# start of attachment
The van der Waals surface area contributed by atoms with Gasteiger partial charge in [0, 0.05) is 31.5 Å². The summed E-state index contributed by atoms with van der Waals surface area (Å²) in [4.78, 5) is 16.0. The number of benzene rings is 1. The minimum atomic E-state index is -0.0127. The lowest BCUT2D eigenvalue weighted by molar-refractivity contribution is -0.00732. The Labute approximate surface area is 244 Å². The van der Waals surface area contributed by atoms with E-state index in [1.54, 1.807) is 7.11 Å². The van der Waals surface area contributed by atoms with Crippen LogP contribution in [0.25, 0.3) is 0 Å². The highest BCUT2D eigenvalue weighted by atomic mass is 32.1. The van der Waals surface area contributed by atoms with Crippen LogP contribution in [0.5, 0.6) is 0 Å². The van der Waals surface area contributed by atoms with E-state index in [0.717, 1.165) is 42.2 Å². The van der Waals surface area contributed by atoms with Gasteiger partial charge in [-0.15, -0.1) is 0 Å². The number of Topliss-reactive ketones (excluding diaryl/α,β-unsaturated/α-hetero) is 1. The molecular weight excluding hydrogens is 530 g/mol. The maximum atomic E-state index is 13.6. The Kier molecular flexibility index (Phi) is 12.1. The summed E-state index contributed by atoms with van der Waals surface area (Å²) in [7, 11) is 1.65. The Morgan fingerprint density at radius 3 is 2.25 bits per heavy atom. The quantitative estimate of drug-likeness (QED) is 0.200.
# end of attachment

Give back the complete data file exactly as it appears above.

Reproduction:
The van der Waals surface area contributed by atoms with Gasteiger partial charge in [0, 0.05) is 31.5 Å². The summed E-state index contributed by atoms with van der Waals surface area (Å²) in [4.78, 5) is 16.0. The number of benzene rings is 1. The minimum atomic E-state index is -0.0127. The lowest BCUT2D eigenvalue weighted by molar-refractivity contribution is -0.00732. The Labute approximate surface area is 244 Å². The van der Waals surface area contributed by atoms with E-state index in [1.54, 1.807) is 7.11 Å². The van der Waals surface area contributed by atoms with Crippen LogP contribution in [0.25, 0.3) is 0 Å². The highest BCUT2D eigenvalue weighted by atomic mass is 32.1. The van der Waals surface area contributed by atoms with Crippen LogP contribution in [0.5, 0.6) is 0 Å². The van der Waals surface area contributed by atoms with E-state index in [0.717, 1.165) is 42.2 Å². The van der Waals surface area contributed by atoms with Gasteiger partial charge in [-0.15, -0.1) is 0 Å². The number of Topliss-reactive ketones (excluding diaryl/α,β-unsaturated/α-hetero) is 1. The molecular weight excluding hydrogens is 530 g/mol. The maximum atomic E-state index is 13.6. The Kier molecular flexibility index (Phi) is 12.1. The summed E-state index contributed by atoms with van der Waals surface area (Å²) in [7, 11) is 1.65. The Morgan fingerprint density at radius 3 is 2.25 bits per heavy atom. The quantitative estimate of drug-likeness (QED) is 0.200.